Mes Nacional de la Herencia Hispana, or National Hispanic Heritage Month, is observed throughout the United States each September 15th through October 15th and recognizes the many influences and contributions of Hispanic Americans to the culture, history, and achievements of our country.
Mexico observes its independence from Spain on September 15th, while most Central American countries observe their independence event the following day. Chile commemorates its independence on September 18th.
In 1968 Hispanic Week was established by United States legislation and signed into law by President Lyndon Johnson. Twenty years later the week was expanded to a month – September 15th to October 15th – by an additional act of Congress and signed into law by President Ronald Reagan.
National Hispanic Heritage Month was initially proclaimed by President George H.W. Bush on September 14th, 1989. Since then, all succeeding Presidents have issued a Presidential Proclamation to mark National Hispanic Heritage Month.
Yearly events held during National Hispanic Heritage Month include:
- New York City’s El Barrio Latin Jazz Festival held in The Bronx
- The Hispanic Family Festival in Springdale, Massachusetts
- The Official Latino Short Film Festival; and numerous events during the 4-week period held at the Smithsonian Institution.
Local areas hold their annual celebrations as well, unique to the identity of each municipality.
Branches of the military honor both active-duty Hispanic Americans and those who have died defending our country. The Medal of Honor has been awarded to sixty-one Hispanic American heroes. The US Army website cites their goal during National Hispanic Heritage Month of celebrating the diverse and inclusive nature of its ranks. The Navy honors sailors of Hispanic heritage going back to the Civil War.
The Army states that the percentage of Hispanic Americans serving is over 16% of active duty soldiers. The Navy says that over 60,000 active duty and reservist sailors are of Hispanic heritage, including in the Marines.
Hispanic American Representation in the U.S. is Growing
2020 U.S. Census data reveals that Hispanic Americans comprise almost 19% of the United States’ population and are the second-largest ethnic group in the country behind White Americans. The U.S. Census Bureau reported that in the 10-year period ending in 2020, the U.S. Hispanic population grew by 23%. Current forecasts project that by the year 2060 the Hispanic population will grow to 129 million, becoming 28% of the U.S. population and contributing a greater influence on the overall economy.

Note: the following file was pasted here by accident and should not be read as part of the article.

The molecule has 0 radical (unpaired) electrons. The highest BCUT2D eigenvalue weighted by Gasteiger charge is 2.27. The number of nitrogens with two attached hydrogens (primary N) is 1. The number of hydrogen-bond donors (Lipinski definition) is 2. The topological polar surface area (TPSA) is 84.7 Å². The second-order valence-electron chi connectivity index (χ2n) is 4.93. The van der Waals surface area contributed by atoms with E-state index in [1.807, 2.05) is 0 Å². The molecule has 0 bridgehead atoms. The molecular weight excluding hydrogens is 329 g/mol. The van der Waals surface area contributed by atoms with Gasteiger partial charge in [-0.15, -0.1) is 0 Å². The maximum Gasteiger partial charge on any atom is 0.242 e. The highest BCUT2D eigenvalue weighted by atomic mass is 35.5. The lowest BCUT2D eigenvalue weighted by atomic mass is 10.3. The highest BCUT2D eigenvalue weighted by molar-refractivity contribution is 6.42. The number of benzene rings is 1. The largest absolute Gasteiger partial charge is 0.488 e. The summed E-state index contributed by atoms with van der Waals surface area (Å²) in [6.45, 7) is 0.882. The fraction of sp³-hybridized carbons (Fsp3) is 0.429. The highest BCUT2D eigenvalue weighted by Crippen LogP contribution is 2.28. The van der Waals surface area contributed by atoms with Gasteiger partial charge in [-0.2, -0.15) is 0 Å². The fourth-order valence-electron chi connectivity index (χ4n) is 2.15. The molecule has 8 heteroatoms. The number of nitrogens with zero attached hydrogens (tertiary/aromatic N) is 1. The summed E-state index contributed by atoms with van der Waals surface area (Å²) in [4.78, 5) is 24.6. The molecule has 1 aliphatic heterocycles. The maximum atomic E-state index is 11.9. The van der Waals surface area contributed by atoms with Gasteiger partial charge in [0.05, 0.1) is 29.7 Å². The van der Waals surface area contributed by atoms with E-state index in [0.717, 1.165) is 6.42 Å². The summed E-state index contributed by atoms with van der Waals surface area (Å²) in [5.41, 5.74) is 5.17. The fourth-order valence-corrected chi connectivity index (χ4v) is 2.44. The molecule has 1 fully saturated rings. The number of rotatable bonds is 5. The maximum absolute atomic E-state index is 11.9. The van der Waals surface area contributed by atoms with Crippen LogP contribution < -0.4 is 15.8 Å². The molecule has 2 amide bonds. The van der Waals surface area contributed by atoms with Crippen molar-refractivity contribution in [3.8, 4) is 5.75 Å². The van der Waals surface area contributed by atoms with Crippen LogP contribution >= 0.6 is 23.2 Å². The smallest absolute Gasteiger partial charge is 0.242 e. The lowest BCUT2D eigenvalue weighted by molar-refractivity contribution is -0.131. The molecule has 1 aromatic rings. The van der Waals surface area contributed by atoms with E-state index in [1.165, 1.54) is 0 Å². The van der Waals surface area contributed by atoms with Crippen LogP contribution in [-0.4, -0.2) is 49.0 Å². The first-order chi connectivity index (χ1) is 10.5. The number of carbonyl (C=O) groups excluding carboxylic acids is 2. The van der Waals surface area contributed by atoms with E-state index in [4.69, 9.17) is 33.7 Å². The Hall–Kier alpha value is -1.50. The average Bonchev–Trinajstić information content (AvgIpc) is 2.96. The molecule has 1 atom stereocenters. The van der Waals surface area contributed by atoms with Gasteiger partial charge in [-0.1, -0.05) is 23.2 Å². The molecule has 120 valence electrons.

Hispanic American Representation in the Transportation Industry is Also Growing
In the trucking industry, Hispanic Americans total 12% and represent a growing number of the country’s truckers. Interestingly the average age of Hispanic drivers is lower than the industry average. The trend suggests continued growth and representation of Hispanics in the transportation industry, and in logistics overall.
Industry Groups Focus on Hispanic American Contributions and Needs
Not surprisingly, the growth of Hispanic Americans in transportation has resulted in specialized industry trade groups representing their interests. Organizations such as Latinos in Transit and the Transportation Diversity Council have been created as a means of advocating for diversity in the logistics and transportation industries and to recognize the increasing strength of minorities’ professional development.
Hispanic Americans’ growth trajectory continues, becoming more and more an integral part of the identity of our country. We are reminded of the beautiful nature of the American people, in a land that was founded as a beacon of multicultural diversity. The logistics and transportation industries are just one of many beneficiaries of the multiethnic nature of America. National Hispanic Heritage Month encourages Americans from shore to shore to learn more about Hispanic American history, culture, and the vast contributions made to our nation by Hispanic Americans. This year’s theme for Hispanic Heritage month is Unidos: Inclusivity for a Stronger Nation. As we culminate this month of learning, growing, and celebration, we share gratitude for our freedom to include, unite, and grow together as a nation.
Coincidentally, ECA’s 2023 MarketPlace is being held in San Antonio from April 24 – 26 during which San Antonio’s annual Fiesta is also taking place. Fiesta is an annual San Antonio celebration that was initially celebrated in 1891 as a parade honoring the memory of the heroes who defended the Alamo and fought the Battle of San Jacinto. Fiesta has grown into one of our country’s premier Hispanic-American festivals. The more than week-long event is a celebration of the city’s diverse cultures. The economic impact of Fiesta is more than $340 million and the funds that are raised are used to support services to the citizens of San Antonio throughout the year.
Photo credit: Hispanic Heritage Month 2022 | Office …edi.nih.gov
Photo credit: https://www.bulldogtribune.com/feature/2022/09/15/hispanic-heritage-month/